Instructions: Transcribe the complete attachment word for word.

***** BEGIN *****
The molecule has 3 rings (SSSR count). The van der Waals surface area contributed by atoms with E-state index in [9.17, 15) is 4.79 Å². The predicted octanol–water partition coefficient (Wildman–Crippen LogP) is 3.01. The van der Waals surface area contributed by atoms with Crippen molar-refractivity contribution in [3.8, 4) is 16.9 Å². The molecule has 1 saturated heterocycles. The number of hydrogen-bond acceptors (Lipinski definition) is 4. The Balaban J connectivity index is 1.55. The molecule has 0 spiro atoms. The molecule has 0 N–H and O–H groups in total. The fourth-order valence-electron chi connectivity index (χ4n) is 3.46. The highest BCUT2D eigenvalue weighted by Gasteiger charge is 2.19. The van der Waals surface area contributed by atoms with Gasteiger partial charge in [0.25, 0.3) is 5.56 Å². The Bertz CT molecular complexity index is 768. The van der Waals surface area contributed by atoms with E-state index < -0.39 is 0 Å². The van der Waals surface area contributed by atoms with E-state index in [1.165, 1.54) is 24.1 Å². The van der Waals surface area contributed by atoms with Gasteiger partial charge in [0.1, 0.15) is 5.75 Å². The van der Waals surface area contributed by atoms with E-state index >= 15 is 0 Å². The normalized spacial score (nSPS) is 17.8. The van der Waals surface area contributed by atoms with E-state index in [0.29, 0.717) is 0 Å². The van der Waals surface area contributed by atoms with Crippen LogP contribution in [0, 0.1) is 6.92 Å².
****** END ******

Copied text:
The molecule has 3 rings (SSSR count). The van der Waals surface area contributed by atoms with E-state index in [9.17, 15) is 4.79 Å². The predicted octanol–water partition coefficient (Wildman–Crippen LogP) is 3.01. The van der Waals surface area contributed by atoms with Crippen molar-refractivity contribution in [3.8, 4) is 16.9 Å². The molecule has 1 saturated heterocycles. The number of hydrogen-bond acceptors (Lipinski definition) is 4. The Balaban J connectivity index is 1.55. The molecule has 0 spiro atoms. The molecule has 0 N–H and O–H groups in total. The fourth-order valence-electron chi connectivity index (χ4n) is 3.46. The highest BCUT2D eigenvalue weighted by Gasteiger charge is 2.19. The van der Waals surface area contributed by atoms with Gasteiger partial charge in [0.25, 0.3) is 5.56 Å². The Bertz CT molecular complexity index is 768. The van der Waals surface area contributed by atoms with E-state index < -0.39 is 0 Å². The van der Waals surface area contributed by atoms with E-state index in [1.165, 1.54) is 24.1 Å². The van der Waals surface area contributed by atoms with Gasteiger partial charge in [0.1, 0.15) is 5.75 Å². The van der Waals surface area contributed by atoms with E-state index >= 15 is 0 Å². The normalized spacial score (nSPS) is 17.8. The van der Waals surface area contributed by atoms with E-state index in [0.29, 0.717) is 0 Å². The van der Waals surface area contributed by atoms with Crippen LogP contribution in [0, 0.1) is 6.92 Å².